Friday, March 09, 2007
Launch of "The face of the spirit: Illuminating a century of essays by South African women"
The book is much more than I expected. As I previously mentioned, the anthology of essays catalogue the lives of SA women for the past 100 years, and commemorates the 50th anniversary of the women’s march against the extension of passes [apartheid type ID document] by the apartheid government.
Contributors include women who made their mark in the SA consciousness as anti-apartheid activists, writers, politicians and businesswomen such as Helen Joseph, Olive Schreiner, Lauretta Ncqobo, Ruth First, Zanele Mbeki [ wife of President Thabo Mbeki], Frene Ginwala, Ellen Kuzwayo, Ferryal Haffajee, Antjie Krog, Wendy Luhabe and Helen Suzman.
The book also includes unknown women/writers such as myself. It feels weird to see my name among such greats. I also feel honoured that my essay was chosen for a watershed publication such as this one. It's the kind of book that is kept/collected for historical purpose.
I'm still not sure what the distribution points for the book are. The people responsible for the publishing process were not very communicative.I don't even know whether they plan to sell it through bookstores, or offer it for free to their stakeholders.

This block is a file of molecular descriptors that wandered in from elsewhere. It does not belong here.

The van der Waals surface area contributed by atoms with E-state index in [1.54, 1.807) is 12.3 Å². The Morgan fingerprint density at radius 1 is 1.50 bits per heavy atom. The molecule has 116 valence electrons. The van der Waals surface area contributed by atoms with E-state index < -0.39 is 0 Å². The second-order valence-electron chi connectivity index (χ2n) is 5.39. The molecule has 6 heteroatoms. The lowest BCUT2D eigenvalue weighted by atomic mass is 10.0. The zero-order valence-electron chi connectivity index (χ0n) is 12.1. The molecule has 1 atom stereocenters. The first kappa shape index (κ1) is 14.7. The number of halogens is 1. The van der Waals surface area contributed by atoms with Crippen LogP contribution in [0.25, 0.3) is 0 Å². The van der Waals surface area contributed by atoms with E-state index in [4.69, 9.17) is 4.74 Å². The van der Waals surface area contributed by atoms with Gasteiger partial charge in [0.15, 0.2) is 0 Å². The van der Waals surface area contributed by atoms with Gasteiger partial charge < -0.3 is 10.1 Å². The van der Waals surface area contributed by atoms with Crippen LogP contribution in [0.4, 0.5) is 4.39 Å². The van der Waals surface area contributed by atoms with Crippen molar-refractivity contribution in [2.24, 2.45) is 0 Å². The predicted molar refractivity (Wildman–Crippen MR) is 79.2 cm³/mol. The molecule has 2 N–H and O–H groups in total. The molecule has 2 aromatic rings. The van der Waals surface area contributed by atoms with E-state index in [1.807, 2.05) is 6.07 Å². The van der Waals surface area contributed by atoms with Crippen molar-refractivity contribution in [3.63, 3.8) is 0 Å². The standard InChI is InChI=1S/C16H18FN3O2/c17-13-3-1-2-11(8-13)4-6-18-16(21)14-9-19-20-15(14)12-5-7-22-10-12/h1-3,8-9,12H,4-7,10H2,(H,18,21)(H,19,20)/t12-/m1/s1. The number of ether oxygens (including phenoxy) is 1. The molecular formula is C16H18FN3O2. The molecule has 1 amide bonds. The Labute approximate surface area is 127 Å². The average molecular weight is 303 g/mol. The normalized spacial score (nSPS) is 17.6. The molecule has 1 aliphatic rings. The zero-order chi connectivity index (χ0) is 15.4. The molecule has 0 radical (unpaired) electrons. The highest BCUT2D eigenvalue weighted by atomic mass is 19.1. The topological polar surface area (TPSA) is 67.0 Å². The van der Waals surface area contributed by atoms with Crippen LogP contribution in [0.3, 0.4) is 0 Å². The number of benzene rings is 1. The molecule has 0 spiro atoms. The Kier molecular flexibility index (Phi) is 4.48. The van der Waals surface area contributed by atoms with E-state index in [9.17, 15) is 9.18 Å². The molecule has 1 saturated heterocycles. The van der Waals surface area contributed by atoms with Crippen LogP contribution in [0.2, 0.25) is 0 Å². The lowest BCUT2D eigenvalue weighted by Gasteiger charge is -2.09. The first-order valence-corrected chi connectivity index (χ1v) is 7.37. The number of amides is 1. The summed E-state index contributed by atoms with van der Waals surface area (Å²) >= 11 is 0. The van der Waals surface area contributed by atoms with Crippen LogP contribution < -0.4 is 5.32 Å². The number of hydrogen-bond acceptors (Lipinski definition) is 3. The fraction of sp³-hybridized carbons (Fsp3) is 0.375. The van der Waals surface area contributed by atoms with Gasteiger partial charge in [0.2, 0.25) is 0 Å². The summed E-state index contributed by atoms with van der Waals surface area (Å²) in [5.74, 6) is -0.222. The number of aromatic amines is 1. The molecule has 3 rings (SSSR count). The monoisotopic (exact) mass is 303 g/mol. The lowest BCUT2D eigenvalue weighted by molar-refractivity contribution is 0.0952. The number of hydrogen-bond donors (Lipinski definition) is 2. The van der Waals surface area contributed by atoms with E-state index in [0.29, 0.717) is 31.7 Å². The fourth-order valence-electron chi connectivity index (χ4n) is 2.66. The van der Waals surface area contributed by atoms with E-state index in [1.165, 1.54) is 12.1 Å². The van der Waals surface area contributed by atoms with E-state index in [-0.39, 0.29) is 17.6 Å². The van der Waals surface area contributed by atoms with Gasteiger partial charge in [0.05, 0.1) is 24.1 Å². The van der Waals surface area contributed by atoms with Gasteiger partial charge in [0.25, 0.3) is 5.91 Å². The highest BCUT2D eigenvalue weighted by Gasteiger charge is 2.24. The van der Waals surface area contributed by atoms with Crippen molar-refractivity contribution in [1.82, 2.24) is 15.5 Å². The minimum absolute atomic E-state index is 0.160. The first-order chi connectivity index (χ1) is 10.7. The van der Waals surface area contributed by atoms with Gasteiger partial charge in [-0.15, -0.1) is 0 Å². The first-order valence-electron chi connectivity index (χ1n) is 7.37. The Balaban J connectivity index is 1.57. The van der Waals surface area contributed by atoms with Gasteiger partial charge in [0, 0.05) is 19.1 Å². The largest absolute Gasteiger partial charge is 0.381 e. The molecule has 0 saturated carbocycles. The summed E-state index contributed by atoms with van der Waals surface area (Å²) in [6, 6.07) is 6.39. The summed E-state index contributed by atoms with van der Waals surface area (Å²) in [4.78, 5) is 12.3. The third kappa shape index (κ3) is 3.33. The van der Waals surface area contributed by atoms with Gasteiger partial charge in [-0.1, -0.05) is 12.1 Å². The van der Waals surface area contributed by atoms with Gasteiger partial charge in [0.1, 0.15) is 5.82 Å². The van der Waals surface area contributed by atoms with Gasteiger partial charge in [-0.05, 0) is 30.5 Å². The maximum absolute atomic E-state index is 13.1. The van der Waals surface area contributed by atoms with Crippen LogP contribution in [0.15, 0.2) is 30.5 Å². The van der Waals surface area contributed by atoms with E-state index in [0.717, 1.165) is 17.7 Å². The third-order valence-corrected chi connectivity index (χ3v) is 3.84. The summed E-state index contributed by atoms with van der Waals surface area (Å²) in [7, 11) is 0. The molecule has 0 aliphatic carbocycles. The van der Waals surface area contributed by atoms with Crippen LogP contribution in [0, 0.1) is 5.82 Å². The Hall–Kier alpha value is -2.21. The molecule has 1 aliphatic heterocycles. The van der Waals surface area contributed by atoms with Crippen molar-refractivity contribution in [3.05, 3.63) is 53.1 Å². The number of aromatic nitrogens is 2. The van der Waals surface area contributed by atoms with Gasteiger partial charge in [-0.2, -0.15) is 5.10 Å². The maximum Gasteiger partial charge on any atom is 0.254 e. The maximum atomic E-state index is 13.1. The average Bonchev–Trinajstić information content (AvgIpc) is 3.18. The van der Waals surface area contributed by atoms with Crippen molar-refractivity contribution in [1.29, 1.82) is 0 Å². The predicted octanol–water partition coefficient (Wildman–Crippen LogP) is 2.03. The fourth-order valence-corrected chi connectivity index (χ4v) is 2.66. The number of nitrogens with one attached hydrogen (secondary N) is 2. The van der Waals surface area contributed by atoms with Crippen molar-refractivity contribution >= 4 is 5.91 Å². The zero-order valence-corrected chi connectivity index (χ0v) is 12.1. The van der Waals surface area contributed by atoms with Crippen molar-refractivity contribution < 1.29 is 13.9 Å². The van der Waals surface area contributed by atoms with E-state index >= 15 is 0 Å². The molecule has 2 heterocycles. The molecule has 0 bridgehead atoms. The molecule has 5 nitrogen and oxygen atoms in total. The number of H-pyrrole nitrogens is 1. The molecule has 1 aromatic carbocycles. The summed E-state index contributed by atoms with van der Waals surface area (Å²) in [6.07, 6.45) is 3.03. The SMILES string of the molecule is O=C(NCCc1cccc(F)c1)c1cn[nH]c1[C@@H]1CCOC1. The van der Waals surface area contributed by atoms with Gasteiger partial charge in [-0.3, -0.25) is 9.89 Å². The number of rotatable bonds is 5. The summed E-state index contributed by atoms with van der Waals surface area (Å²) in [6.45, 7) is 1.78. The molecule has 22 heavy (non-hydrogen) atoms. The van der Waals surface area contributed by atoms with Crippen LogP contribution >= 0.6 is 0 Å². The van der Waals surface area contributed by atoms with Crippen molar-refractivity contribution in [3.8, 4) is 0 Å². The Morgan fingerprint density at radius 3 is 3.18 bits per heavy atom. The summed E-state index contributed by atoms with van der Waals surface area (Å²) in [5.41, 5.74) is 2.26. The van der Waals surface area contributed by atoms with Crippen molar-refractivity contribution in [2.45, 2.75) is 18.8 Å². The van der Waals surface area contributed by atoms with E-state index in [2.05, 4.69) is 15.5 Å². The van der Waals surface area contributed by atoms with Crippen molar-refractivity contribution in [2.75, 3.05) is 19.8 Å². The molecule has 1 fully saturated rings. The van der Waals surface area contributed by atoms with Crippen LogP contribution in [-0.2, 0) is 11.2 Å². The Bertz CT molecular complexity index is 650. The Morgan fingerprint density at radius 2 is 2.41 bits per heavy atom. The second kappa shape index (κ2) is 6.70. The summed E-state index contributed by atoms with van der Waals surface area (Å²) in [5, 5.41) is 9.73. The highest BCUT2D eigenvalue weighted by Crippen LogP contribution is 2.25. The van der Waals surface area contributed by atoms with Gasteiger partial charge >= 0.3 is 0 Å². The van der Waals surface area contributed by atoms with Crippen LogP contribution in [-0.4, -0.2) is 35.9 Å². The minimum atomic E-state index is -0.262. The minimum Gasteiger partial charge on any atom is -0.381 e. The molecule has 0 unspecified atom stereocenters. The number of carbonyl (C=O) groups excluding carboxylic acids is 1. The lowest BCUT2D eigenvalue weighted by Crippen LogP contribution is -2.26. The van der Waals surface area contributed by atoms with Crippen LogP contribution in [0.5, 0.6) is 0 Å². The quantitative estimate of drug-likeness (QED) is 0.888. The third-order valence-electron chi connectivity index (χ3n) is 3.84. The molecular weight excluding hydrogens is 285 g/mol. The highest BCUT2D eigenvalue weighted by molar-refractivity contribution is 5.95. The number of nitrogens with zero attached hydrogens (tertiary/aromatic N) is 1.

Giving voice to the silent
The face of the spirit was launched alongside Tshimangadzo Mufumakadzi wa Afrika – age of hope poetry collection.
The Department of Arts and Culture held a series of workshops, as well as a nationwide poetry competition.
Girls from schools, group homes, even correctional facilities were coached and encouraged to write poetry. Winning entries from all 9 provinces were collated into the Tshimangadzo anthology.
Watching the girls walk up to the stage to collect their prizes – the glow of happiness and pride – was definitely worth attending the event. For the girls, this was a very important moment.
Today I also met a hardworking young man who is determined to change the world – or at least his little corner of it.[ see top left picture]
Moshangane Manzini juggles a fulltime corporate career [how we met] with being one half of music group Standi and being a motivational speaker.
If you want to read about Standi, or buy their music, click here.
Posted by Damaria Senne at 11:03 PM
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